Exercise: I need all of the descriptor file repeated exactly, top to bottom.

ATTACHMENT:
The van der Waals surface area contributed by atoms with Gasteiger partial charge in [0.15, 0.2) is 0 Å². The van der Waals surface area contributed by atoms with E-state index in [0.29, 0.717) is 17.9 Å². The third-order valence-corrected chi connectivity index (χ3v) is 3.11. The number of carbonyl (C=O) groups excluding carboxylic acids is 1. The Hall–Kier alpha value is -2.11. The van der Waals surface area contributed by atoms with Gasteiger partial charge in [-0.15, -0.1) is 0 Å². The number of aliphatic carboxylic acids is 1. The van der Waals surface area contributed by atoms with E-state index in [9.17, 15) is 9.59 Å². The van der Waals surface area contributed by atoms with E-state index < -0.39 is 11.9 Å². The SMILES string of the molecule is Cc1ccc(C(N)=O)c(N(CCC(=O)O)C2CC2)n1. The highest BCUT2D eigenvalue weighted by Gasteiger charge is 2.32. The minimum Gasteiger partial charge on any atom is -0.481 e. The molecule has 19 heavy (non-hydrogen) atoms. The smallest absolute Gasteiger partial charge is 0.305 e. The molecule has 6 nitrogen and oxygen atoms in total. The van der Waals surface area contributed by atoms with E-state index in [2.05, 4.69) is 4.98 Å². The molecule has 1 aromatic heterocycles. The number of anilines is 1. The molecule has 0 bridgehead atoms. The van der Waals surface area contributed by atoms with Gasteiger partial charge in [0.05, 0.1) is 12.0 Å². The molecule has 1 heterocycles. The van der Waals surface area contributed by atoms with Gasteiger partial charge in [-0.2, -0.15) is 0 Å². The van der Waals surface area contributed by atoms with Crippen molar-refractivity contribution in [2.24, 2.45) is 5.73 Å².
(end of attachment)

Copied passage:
The van der Waals surface area contributed by atoms with Gasteiger partial charge in [0.15, 0.2) is 0 Å². The van der Waals surface area contributed by atoms with E-state index in [0.29, 0.717) is 17.9 Å². The third-order valence-corrected chi connectivity index (χ3v) is 3.11. The number of carbonyl (C=O) groups excluding carboxylic acids is 1. The Hall–Kier alpha value is -2.11. The van der Waals surface area contributed by atoms with Gasteiger partial charge in [-0.15, -0.1) is 0 Å². The number of aliphatic carboxylic acids is 1. The van der Waals surface area contributed by atoms with E-state index in [9.17, 15) is 9.59 Å². The van der Waals surface area contributed by atoms with E-state index < -0.39 is 11.9 Å². The SMILES string of the molecule is Cc1ccc(C(N)=O)c(N(CCC(=O)O)C2CC2)n1. The highest BCUT2D eigenvalue weighted by Gasteiger charge is 2.32. The minimum Gasteiger partial charge on any atom is -0.481 e. The molecule has 19 heavy (non-hydrogen) atoms. The smallest absolute Gasteiger partial charge is 0.305 e. The molecule has 6 nitrogen and oxygen atoms in total. The van der Waals surface area contributed by atoms with E-state index in [2.05, 4.69) is 4.98 Å². The molecule has 1 aromatic heterocycles. The number of anilines is 1. The molecule has 0 bridgehead atoms. The van der Waals surface area contributed by atoms with Gasteiger partial charge in [0.05, 0.1) is 12.0 Å². The molecule has 1 heterocycles. The van der Waals surface area contributed by atoms with Gasteiger partial charge in [-0.2, -0.15) is 0 Å². The van der Waals surface area contributed by atoms with Crippen molar-refractivity contribution in [2.24, 2.45) is 5.73 Å².